The opening night of their recent stage-production under the aegis of the Sunera Foundation was on September 17 at the Bishop's College auditorium in Colombo. Their previous presentations such as 'Butterflies are Free' from 2000 onward were blatantly anti-war in sentiment, but this play was an attempt at taking a more inward perspective from a social point of view, which curiously reminded me of the title of one of composer Thelonious Monk's works from the late 1940s, 'Ugly Beauty' which was written during the 'reckoning period' following the conflagration of World War II.

'Turtles' was broad in scope and generous in depth (occasionally laboured in depiction), with the use of vibrant mime and urgent changes in wardrobe, employing stark choreography as creative responses ranged through pathos and comedy. Juxtaposed with sound effects, corny Tin Pan Alley tunes and serious musical fragments, this evocative satire lampooned the overarching paradoxes, the rampant commercialism of our times, bathetic trends, overweening media and the stunning failure of leadership.

The evening was episodic in its presentation; yet one could detect an intensive thread that linked much of the action, until in the final stages of the production, when with a frank, brutal and carnal gesture lay 'exposed' the sad and naked deception which is this much vaunted, gilded human ideal of democracy. The 'broken promises' and the edging out from pledges, the hideous imagery and choreography of crossings over the floor and hooliganism among 'elected representatives', societal fragmentation, bogus flirtations, suppressive tactics, commercial sponsorships and its weak sop of crass entertainment, endless parades of bloated personalities, wanton militarism and the tendency toward violence and even media-overload were scorned and caricatured with abandon.

All this and yet some in variously colourful and melancholic, fractured and whole, fluid and erratic and even ecstatic portrayal by young people courageous enough to overcome their limitation in size, shape, articulation, mental acumen, or vision. It was they who wished that the 'truth be told'- not their mentors working with Sunera! Thankfully no cloying sentimentality or irksome gimmickry was pressed on the audience to generate sympathy, but there were times when hardly a dry eye might have prevailed when all was done (and little actually said).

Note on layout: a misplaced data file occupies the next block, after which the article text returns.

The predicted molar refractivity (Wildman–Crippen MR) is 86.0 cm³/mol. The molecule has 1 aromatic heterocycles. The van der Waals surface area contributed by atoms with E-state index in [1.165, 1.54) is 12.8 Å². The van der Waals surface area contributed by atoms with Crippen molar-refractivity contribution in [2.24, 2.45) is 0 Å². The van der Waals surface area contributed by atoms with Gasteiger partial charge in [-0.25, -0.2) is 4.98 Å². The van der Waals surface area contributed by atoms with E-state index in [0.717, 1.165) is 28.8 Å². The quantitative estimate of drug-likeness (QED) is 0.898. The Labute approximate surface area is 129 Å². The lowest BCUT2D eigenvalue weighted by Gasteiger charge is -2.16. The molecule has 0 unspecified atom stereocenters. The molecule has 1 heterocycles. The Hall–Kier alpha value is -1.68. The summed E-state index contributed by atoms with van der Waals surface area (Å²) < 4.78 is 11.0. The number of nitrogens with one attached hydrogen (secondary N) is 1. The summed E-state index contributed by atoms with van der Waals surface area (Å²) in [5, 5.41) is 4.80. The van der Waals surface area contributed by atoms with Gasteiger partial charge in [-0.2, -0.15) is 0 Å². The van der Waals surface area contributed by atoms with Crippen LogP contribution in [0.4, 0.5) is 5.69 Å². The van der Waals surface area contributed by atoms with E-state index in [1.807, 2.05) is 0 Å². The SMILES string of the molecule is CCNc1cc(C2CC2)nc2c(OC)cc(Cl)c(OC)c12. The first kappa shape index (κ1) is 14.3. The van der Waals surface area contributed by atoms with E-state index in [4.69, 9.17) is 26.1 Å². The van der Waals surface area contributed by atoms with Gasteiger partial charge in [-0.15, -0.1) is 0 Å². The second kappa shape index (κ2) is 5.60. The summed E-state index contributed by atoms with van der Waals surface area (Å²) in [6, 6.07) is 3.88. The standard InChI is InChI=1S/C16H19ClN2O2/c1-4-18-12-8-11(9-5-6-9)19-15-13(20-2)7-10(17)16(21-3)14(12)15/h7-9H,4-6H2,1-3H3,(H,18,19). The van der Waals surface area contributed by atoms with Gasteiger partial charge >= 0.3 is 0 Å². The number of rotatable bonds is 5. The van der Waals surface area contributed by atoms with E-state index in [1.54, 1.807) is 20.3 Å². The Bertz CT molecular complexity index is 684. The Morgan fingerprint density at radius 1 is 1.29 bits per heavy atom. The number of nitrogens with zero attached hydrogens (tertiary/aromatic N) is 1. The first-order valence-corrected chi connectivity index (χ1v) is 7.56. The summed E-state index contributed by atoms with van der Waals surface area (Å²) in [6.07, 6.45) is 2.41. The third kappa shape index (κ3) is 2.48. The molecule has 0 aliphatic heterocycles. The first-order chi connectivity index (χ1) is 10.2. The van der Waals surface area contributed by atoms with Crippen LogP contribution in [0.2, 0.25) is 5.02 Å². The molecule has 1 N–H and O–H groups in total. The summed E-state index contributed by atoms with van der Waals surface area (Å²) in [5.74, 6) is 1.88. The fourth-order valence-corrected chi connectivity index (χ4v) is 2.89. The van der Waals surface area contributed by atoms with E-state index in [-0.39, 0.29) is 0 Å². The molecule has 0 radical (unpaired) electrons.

In determining whether this is therapeutic for the participants, one comes closer to the point that it must well serve as therapy for us. One young wheel-chaired performer speaking his eager mind afterward said: 'Uncle, we are on the outside of your world, we are hoping to have been able to communicate a small message. This message may have been heard by the few; but that is sufficient for us, for we are counted as outside the fringe. This evening, we have seen so many of the diplomatic and overseas community present. But where are our leaders?" Indeed- where?

Much of what is commented on above could account for mere rhetoric, except were one to know (appreciate) the background of the players, that would constitute the potent reality of the 'drama'; That these young minds and hearts are among the least fortunate in what could well be marginalized communities. Theirs is a permanent encounter with disappointment and despair.

Happily, they also possess an indomitable spirit that must be recognized. The other fact is that they would scarcely ever have had a chance to express themselves in any context save for this venture. It is therein and with this success that their aesthetic challenge offers its greatest meaning and exhibits a most persuasive triumph.

-Arun Dias Bandaranaike

Back to Top  Back to Plus  

Copyright © 2001 Wijeya Newspapers Ltd. All rights reserved.